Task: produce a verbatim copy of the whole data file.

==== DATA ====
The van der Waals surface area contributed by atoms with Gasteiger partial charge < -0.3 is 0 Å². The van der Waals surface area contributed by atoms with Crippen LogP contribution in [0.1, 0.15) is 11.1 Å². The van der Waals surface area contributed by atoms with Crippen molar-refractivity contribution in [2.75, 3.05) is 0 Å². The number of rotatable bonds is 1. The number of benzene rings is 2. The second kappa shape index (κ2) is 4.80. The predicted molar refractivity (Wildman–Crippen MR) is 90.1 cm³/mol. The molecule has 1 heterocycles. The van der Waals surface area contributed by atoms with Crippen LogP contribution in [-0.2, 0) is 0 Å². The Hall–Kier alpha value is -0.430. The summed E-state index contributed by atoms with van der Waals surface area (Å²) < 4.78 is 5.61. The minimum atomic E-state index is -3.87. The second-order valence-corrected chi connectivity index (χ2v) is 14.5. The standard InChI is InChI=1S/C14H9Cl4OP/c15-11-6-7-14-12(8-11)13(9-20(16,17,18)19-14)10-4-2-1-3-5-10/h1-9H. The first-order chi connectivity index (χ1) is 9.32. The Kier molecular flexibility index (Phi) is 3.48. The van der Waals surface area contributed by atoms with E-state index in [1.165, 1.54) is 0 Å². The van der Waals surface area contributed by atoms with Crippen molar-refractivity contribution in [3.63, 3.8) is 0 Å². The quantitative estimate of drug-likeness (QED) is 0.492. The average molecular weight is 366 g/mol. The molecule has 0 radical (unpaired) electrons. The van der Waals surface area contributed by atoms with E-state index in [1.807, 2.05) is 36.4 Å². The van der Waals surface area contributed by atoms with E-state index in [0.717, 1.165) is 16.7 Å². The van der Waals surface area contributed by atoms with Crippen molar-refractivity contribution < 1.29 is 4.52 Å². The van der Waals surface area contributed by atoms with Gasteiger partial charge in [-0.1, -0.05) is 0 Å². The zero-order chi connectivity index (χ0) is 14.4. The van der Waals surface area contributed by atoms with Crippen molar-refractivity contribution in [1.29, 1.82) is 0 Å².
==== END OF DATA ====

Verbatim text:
The van der Waals surface area contributed by atoms with Gasteiger partial charge < -0.3 is 0 Å². The van der Waals surface area contributed by atoms with Crippen LogP contribution in [0.1, 0.15) is 11.1 Å². The van der Waals surface area contributed by atoms with Crippen molar-refractivity contribution in [2.75, 3.05) is 0 Å². The number of rotatable bonds is 1. The number of benzene rings is 2. The second kappa shape index (κ2) is 4.80. The predicted molar refractivity (Wildman–Crippen MR) is 90.1 cm³/mol. The molecule has 1 heterocycles. The van der Waals surface area contributed by atoms with Crippen LogP contribution in [-0.2, 0) is 0 Å². The Hall–Kier alpha value is -0.430. The summed E-state index contributed by atoms with van der Waals surface area (Å²) < 4.78 is 5.61. The minimum atomic E-state index is -3.87. The second-order valence-corrected chi connectivity index (χ2v) is 14.5. The standard InChI is InChI=1S/C14H9Cl4OP/c15-11-6-7-14-12(8-11)13(9-20(16,17,18)19-14)10-4-2-1-3-5-10/h1-9H. The first-order chi connectivity index (χ1) is 9.32. The Kier molecular flexibility index (Phi) is 3.48. The van der Waals surface area contributed by atoms with E-state index in [1.165, 1.54) is 0 Å². The van der Waals surface area contributed by atoms with Crippen molar-refractivity contribution in [3.63, 3.8) is 0 Å². The quantitative estimate of drug-likeness (QED) is 0.492. The average molecular weight is 366 g/mol. The molecule has 0 radical (unpaired) electrons. The van der Waals surface area contributed by atoms with E-state index in [1.807, 2.05) is 36.4 Å². The van der Waals surface area contributed by atoms with E-state index in [0.717, 1.165) is 16.7 Å². The van der Waals surface area contributed by atoms with Crippen molar-refractivity contribution < 1.29 is 4.52 Å². The van der Waals surface area contributed by atoms with Gasteiger partial charge in [-0.1, -0.05) is 0 Å². The zero-order chi connectivity index (χ0) is 14.4. The van der Waals surface area contributed by atoms with Crippen molar-refractivity contribution in [1.29, 1.82) is 0 Å².